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(150 min DVD, Wienerworld)
TRACK LIST: 1. "The Man, the Music" Documentary
Prolusion. English composer and musician Steve HACKETT is a name anyone even vaguely familiar with progressive rock will know. Arguably still best known for his tenure in Genesis in the ‘70s, he has since established himself as a solo artist with numerous albums to his name. In later years he has gone back to revisit his formative years in Genesis musically himself, with the “Genesis Revisited” albums and concerts becoming among his most popular productions to date. But he has also continued to create and release his own material; his latest production is a new solo album, "Wolflight", which was released earlier this year. "The Man, the Music" is a documentary about this renowned and legendary musician.
Analysis. As far as documentaries go, this isn't a production that will have a universal appeal, as it is not a movie that tries to find the answers to more or less vital questions. This is a movie that tells us a bit about what happened, but only rarely why something happened. And amidst all the interesting parts of Hackett's life, many are left uncovered or only briefly touched upon. In short, this isn't a revealing documentary as such, but it is a document about the man and, I suspect, made in close cooperation with him. The DVD is called "The Man, the Music" for a reason, as there's an emphasis on the man here. We're told in fairly good detail the events of his childhood and his early love of music, with side commentaries from his brother and mother along the way, ans what happened when he joined up with Genesis as well. His tenure in Genesis isn't covered in all that much detail, although recollections from those early days are covered with many fine scenes and descriptions, but the main focus from this period is how Steve got his solo career going. Events surrounding the creation of his first three solo albums are covered extensively as well, but perhaps with a bit too much focus on events that long time fans, and then especially those who are long time Genesis fans, will find somewhat lacking in details and descriptions regarding his main band situation while this was ongoing. We're also handed some details about the GTR project later on, this history surfacing in a joint interview with Chris Squire. Additional footage from that interview has been included as a bonus feature. Intermixed with the fairly detailed chronicle of Steve Hackett's early years as a band member and solo artist we're also treated to scenes from the later years, small interviews and comments from the members of his current live band, and several sections where Steve showcases his abilities as a musician. We get to know a bit about him as a person, and the manner in which this documentary has been made makes Mr. Hackett come across as quite the humble and thoughtful gentleman, and as a person who doesn't talk about others if he can't say anything positive about them. You get the feeling that this is actually the case as well, not just by the emphasis given throughout this movie, but also by the way he describes certain events in his life and the people that have been or are a part of it. As stated, this isn't a revealing documentary; the movie hasn't been made with that in mind. Not too much is said about the period between ‘79 and ‘08 or so either; the main focus is the period from 1950 until 1980 and then we're given a more superficial view of events from 2008 and until today, with a slightly more detailed description about the ill-famed GTR project. As such this is a movie that does have a few shortcomings, at least if you're the historian type of person who would like to see many questions answered. If I should summarize this DVD then it would be that it is an extremely well made portrait interview with some additional side comments, and a highly charming one at that.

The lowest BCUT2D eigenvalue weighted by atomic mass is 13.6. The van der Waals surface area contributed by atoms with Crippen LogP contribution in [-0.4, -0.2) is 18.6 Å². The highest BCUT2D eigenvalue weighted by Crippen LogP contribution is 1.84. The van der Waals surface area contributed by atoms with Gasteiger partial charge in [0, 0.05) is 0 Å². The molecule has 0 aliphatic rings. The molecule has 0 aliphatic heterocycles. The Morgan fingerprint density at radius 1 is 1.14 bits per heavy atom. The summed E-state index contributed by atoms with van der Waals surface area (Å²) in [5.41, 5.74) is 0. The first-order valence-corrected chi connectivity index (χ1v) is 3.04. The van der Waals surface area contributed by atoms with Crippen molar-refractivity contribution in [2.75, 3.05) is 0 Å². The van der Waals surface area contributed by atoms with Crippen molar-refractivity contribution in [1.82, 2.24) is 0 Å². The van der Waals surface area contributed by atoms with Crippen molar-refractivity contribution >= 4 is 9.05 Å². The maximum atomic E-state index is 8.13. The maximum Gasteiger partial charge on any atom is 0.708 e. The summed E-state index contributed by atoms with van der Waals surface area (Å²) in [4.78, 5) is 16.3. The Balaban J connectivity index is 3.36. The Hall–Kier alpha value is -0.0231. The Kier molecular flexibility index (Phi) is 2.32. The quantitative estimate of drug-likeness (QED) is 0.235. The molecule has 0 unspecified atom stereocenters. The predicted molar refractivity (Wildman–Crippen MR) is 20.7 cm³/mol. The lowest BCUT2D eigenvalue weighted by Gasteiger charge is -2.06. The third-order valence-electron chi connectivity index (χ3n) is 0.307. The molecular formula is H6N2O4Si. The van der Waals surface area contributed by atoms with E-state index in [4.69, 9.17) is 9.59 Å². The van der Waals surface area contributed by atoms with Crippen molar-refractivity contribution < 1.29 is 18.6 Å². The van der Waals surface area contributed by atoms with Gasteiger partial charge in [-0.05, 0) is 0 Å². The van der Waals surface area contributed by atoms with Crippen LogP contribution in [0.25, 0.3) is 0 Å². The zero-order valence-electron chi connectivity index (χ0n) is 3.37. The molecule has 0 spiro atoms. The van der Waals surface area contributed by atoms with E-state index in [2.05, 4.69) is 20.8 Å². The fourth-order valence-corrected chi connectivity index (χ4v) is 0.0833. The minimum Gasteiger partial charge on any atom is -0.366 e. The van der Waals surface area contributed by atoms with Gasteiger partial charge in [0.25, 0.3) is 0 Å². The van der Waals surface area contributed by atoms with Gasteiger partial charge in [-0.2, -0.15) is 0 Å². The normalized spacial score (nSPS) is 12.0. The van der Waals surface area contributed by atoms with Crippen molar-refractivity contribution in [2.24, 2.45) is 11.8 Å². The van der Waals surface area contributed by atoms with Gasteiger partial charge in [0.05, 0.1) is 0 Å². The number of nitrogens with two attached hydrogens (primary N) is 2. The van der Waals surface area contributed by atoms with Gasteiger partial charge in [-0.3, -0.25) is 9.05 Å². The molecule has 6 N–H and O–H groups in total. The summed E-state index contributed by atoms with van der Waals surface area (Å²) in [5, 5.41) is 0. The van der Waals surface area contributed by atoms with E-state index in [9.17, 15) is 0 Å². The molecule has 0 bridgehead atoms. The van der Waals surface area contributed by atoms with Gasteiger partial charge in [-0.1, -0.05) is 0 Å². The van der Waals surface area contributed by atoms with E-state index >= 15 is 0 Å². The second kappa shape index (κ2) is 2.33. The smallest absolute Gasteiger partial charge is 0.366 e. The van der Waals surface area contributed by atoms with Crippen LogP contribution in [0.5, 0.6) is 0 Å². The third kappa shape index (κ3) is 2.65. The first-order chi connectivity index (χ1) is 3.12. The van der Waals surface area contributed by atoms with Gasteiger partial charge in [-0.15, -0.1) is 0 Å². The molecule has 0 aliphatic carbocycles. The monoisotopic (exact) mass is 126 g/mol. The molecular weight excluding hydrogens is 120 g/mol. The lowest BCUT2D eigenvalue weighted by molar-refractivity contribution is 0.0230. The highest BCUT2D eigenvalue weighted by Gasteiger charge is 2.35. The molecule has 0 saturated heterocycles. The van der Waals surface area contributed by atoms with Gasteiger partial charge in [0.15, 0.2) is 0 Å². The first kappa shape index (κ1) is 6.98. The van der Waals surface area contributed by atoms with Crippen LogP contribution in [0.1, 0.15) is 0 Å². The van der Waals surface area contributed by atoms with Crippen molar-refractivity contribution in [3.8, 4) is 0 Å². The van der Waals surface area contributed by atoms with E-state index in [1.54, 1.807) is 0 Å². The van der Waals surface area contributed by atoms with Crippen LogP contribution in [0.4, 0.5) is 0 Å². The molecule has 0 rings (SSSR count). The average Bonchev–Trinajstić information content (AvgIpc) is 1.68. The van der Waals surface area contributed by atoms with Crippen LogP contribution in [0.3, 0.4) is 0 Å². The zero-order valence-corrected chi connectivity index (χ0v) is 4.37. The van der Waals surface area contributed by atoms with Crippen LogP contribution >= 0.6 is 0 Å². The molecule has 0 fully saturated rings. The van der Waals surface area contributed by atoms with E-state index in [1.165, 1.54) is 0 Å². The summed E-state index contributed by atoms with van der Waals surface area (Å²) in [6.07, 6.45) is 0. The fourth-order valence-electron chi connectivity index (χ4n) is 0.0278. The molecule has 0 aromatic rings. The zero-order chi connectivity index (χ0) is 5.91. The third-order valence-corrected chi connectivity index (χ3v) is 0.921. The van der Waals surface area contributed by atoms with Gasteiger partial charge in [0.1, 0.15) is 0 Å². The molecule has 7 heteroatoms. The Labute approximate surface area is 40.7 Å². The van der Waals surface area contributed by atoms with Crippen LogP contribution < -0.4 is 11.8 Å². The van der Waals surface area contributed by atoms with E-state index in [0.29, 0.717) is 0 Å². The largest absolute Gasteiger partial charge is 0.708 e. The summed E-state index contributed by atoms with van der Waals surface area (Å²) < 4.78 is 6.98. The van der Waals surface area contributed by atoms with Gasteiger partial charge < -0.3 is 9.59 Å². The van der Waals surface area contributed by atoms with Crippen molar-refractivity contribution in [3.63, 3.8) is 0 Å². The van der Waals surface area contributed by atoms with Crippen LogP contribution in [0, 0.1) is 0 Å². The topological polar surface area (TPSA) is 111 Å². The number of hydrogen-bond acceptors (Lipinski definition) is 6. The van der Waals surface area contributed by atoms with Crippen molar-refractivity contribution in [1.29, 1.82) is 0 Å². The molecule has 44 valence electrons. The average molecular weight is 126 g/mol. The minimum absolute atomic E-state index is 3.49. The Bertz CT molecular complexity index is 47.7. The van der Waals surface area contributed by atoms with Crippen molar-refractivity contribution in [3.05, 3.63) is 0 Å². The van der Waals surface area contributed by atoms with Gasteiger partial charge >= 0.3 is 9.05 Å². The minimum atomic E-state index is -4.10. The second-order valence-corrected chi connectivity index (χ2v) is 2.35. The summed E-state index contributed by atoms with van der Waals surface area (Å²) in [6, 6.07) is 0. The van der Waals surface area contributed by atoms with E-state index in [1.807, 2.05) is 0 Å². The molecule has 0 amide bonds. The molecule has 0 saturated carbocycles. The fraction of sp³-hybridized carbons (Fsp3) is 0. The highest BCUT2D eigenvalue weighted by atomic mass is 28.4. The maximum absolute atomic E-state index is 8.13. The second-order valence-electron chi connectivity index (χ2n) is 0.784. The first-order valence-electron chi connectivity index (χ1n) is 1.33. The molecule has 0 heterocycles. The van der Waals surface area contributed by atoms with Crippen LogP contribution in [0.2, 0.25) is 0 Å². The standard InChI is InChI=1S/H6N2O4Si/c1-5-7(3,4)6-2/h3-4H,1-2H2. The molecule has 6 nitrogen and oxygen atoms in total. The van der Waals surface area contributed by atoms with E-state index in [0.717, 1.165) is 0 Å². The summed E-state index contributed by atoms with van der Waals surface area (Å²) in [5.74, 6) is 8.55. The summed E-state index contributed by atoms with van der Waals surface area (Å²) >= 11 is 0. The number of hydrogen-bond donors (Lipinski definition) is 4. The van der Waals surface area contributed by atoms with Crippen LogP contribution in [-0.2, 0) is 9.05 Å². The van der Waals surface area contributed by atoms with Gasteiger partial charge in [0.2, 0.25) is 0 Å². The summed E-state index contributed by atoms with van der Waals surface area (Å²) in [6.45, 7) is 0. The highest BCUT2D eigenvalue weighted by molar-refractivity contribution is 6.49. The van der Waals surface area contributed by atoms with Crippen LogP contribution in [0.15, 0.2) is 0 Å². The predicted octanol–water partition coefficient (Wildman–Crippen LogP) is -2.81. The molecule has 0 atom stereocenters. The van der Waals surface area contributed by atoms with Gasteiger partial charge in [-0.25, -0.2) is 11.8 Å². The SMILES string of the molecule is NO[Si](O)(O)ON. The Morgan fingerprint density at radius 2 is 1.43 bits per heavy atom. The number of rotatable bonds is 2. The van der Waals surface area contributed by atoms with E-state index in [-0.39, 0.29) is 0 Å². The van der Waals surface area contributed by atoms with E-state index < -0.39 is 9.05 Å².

Conclusion. I don't know how many documentaries about Steve Hackett that will be made in the future, and to my knowledge, this is the first one that has been made to date. While it's not a classic documentary in the manner I would define it, it is a very well made and charming portrait of the man, his music, his thoughts on music and his love of music. The time flies by fast when watching this DVD, which is a sure sign of a well made movie. First and foremost a production I can warmly recommend to fans of Steve Hackett, but additionally, I'll add that if you tend to find well made portrait interviews to be of interest, then I suspect that this is a movie with qualities you will appreciate.
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